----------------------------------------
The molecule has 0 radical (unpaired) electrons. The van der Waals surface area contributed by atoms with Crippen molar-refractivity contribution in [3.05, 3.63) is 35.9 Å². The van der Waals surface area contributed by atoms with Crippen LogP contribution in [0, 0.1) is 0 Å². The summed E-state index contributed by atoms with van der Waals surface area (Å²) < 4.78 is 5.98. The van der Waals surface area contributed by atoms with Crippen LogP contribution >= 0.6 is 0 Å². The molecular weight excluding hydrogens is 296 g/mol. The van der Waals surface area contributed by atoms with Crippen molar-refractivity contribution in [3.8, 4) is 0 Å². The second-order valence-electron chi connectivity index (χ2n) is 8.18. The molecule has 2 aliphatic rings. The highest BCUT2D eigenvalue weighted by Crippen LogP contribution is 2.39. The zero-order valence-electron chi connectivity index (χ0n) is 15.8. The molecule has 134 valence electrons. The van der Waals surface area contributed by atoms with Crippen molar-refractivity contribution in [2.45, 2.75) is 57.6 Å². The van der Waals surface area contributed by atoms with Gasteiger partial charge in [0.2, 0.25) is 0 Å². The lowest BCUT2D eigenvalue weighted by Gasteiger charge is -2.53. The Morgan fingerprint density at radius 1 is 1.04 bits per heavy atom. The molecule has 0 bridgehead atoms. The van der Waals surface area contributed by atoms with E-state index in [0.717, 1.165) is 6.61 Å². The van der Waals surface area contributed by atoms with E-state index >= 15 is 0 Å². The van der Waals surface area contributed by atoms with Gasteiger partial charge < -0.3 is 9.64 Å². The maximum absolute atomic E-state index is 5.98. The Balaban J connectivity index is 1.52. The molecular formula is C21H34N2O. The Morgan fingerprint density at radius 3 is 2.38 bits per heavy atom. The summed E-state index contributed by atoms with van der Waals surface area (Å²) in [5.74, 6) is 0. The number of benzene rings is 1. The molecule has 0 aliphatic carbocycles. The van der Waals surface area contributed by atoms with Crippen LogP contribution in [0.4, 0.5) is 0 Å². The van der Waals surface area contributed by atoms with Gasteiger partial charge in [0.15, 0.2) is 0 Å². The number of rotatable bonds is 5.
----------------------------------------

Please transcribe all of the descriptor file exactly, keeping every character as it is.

The molecule has 0 radical (unpaired) electrons. The van der Waals surface area contributed by atoms with Crippen molar-refractivity contribution in [3.05, 3.63) is 35.9 Å². The van der Waals surface area contributed by atoms with Crippen LogP contribution in [0, 0.1) is 0 Å². The summed E-state index contributed by atoms with van der Waals surface area (Å²) < 4.78 is 5.98. The van der Waals surface area contributed by atoms with Crippen LogP contribution >= 0.6 is 0 Å². The molecular weight excluding hydrogens is 296 g/mol. The van der Waals surface area contributed by atoms with Crippen molar-refractivity contribution in [3.8, 4) is 0 Å². The second-order valence-electron chi connectivity index (χ2n) is 8.18. The molecule has 2 aliphatic rings. The highest BCUT2D eigenvalue weighted by Crippen LogP contribution is 2.39. The zero-order valence-electron chi connectivity index (χ0n) is 15.8. The molecule has 134 valence electrons. The van der Waals surface area contributed by atoms with Crippen molar-refractivity contribution in [2.45, 2.75) is 57.6 Å². The van der Waals surface area contributed by atoms with Gasteiger partial charge in [0.2, 0.25) is 0 Å². The lowest BCUT2D eigenvalue weighted by Gasteiger charge is -2.53. The Morgan fingerprint density at radius 1 is 1.04 bits per heavy atom. The molecule has 0 bridgehead atoms. The van der Waals surface area contributed by atoms with E-state index in [0.717, 1.165) is 6.61 Å². The van der Waals surface area contributed by atoms with E-state index >= 15 is 0 Å². The van der Waals surface area contributed by atoms with Gasteiger partial charge < -0.3 is 9.64 Å². The maximum absolute atomic E-state index is 5.98. The Balaban J connectivity index is 1.52. The molecular formula is C21H34N2O. The Morgan fingerprint density at radius 3 is 2.38 bits per heavy atom. The summed E-state index contributed by atoms with van der Waals surface area (Å²) in [5.74, 6) is 0. The number of benzene rings is 1. The molecule has 0 aliphatic carbocycles. The van der Waals surface area contributed by atoms with Crippen LogP contribution in [0.4, 0.5) is 0 Å². The van der Waals surface area contributed by atoms with Gasteiger partial charge in [0.15, 0.2) is 0 Å². The number of rotatable bonds is 5.